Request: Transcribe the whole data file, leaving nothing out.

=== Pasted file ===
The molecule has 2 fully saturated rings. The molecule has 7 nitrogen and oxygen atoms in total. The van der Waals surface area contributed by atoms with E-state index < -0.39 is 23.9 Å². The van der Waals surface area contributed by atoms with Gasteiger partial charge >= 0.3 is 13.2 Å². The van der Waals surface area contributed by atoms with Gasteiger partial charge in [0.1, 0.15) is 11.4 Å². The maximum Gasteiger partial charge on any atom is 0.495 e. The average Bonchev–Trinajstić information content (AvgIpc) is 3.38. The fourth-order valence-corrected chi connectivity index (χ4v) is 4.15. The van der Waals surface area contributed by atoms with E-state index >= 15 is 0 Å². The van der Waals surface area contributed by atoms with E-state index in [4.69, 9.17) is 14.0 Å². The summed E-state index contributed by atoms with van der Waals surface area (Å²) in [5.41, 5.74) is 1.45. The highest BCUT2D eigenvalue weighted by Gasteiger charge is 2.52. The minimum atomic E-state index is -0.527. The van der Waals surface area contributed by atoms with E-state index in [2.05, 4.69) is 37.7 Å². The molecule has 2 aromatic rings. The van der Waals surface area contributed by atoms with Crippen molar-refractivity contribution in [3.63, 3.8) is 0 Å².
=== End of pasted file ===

The molecule has 2 fully saturated rings. The molecule has 7 nitrogen and oxygen atoms in total. The van der Waals surface area contributed by atoms with E-state index < -0.39 is 23.9 Å². The van der Waals surface area contributed by atoms with Gasteiger partial charge >= 0.3 is 13.2 Å². The van der Waals surface area contributed by atoms with Gasteiger partial charge in [0.1, 0.15) is 11.4 Å². The maximum Gasteiger partial charge on any atom is 0.495 e. The average Bonchev–Trinajstić information content (AvgIpc) is 3.38. The fourth-order valence-corrected chi connectivity index (χ4v) is 4.15. The van der Waals surface area contributed by atoms with E-state index >= 15 is 0 Å². The van der Waals surface area contributed by atoms with E-state index in [4.69, 9.17) is 14.0 Å². The summed E-state index contributed by atoms with van der Waals surface area (Å²) in [5.41, 5.74) is 1.45. The highest BCUT2D eigenvalue weighted by Gasteiger charge is 2.52. The minimum atomic E-state index is -0.527. The van der Waals surface area contributed by atoms with E-state index in [2.05, 4.69) is 37.7 Å². The molecule has 2 aromatic rings. The van der Waals surface area contributed by atoms with Crippen molar-refractivity contribution in [3.63, 3.8) is 0 Å².